Today is the anniversary of several events important in the history of baseball not just as a game but as an expression of capitalism, of labor relations.
1914 Major league baseball returns to Baltimore as the first Federal League game is played with approximately 27,000 patrons on hand to watch the Terrapins beat the Buffalo Blues, 3-2.
The Federal League was an attempt not just by owners to create a third major league to compete with the National and American Leagues, but by players to destroy the Reserve Clause and be able to negotiate fair wages for their labor. This league failed after two seasons, and for decades the myth of baseball as a game, not a business, flourished, as players loyally played for one team their whole careers: because they had no choice (unlike Ann Romney). I am wearing at this very moment a Chicago Whales groundskeepers' jacket (from the very cool Ebbets Field Flannels); the Whales were the Chicago entry in the FL (and 1915 League champs!), and Whales owner Charles Weeghman built the park that would become Wrigley Field.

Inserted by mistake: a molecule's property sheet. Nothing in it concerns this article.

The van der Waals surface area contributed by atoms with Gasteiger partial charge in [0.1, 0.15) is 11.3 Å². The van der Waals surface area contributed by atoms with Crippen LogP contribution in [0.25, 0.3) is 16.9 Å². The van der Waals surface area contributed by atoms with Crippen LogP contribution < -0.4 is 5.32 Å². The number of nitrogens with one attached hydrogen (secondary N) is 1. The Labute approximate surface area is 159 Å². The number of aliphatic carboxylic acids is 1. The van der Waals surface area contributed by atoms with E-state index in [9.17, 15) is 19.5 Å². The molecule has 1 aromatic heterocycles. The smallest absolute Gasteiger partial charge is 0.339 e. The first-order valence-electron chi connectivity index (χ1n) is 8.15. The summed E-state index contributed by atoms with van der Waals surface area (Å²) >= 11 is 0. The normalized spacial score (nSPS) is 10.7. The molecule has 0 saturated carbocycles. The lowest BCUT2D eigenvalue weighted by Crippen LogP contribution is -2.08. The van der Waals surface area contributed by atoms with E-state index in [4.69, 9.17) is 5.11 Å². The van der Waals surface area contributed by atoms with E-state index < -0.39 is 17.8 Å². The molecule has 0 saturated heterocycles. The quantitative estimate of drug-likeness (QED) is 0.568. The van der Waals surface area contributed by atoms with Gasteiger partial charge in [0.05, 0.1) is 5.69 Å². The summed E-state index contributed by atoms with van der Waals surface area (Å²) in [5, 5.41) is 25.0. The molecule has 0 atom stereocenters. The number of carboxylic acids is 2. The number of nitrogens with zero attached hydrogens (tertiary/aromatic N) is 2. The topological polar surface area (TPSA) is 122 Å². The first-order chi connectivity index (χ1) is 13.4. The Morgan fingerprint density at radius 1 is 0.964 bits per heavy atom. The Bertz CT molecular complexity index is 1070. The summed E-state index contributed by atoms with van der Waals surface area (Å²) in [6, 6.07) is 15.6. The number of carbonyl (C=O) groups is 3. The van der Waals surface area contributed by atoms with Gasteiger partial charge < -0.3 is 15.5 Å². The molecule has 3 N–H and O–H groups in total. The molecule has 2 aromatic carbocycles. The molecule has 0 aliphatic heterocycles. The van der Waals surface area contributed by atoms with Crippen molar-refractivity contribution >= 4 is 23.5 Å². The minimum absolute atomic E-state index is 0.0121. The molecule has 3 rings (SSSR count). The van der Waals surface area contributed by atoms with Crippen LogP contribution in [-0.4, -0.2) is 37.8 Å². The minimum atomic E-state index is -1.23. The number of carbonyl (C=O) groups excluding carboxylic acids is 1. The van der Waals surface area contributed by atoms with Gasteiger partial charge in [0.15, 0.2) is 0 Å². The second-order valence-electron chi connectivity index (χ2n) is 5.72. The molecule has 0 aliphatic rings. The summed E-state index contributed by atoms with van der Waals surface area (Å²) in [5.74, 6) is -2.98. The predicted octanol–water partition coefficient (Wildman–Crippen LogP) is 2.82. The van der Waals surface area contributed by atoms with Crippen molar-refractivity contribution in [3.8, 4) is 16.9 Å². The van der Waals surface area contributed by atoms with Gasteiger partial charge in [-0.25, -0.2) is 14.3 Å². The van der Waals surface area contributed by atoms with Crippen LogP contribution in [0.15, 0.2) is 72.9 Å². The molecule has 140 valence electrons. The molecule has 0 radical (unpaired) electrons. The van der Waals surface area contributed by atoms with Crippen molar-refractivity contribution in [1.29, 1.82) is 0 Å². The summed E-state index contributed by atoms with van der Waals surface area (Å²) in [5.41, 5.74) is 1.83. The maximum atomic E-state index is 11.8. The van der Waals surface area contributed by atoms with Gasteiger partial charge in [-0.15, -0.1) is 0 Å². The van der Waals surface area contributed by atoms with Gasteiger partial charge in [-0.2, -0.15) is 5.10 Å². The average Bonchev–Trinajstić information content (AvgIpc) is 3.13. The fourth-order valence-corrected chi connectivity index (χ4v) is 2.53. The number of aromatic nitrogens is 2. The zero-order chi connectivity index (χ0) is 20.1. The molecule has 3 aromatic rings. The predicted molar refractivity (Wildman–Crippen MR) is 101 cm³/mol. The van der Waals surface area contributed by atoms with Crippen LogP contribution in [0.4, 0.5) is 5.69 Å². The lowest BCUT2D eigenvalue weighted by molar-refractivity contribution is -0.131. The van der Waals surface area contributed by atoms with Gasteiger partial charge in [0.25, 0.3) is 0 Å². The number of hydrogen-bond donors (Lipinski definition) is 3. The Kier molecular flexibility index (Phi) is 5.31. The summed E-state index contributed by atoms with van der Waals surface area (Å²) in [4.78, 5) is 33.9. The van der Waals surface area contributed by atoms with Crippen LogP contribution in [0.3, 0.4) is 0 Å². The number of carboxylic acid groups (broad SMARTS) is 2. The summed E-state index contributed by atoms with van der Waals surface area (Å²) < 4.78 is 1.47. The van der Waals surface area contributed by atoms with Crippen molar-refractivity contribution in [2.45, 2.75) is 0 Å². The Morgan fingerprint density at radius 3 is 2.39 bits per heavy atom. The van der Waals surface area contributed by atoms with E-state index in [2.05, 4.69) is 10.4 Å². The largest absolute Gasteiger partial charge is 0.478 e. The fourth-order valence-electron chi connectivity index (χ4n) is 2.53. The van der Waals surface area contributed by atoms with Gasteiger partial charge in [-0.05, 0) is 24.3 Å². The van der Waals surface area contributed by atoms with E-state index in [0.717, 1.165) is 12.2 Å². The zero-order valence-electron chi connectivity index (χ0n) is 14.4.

Second, in 1972, the first MLB players' strike ended. The players got owners to not only kick more cash into pensions, they got the right to arbitration, which actually helped fuel spiraling salaries far more than free agency (the owners insisted that arbiters had to choose between the player's request and the team's offer; they could not split the difference).
Finally, the movement of MLB franchises out of the east coast and towards first the midwest, then the west coast and the south began on this date when in
1953 On Opening Day, thanks to the three-hit pitching of Max Surkont, the former Boston Braves win their first game representing the city of Milwaukee by beating the Reds, 2-0 at Crosley Field. It is the first time in since Baltimore shifted to New York to become the Highlanders (Yankees) fifty years ago that a franchise has moved to a different city.
Such movements were based on money following fans, and attempts to maintain MLB's monopoly (the Pacific Coast League was thiiiiiis close to being a Major League before the Dodgers and Giants moved in. . . ).
And in purely PNW local interest:
1990 The first sellout in Mariners history occurs when 54,874 fans attend the season home opener at the Kingdome. The Friday the 13th crowd leaves disappointed when Seattle is routed by Oakland, 15-7.
Enjoy. Will try to keep up the daily baseball lessons as long as I have time, energy, and internet access. Meanwhile, anyone know what Milton Bradley is up to?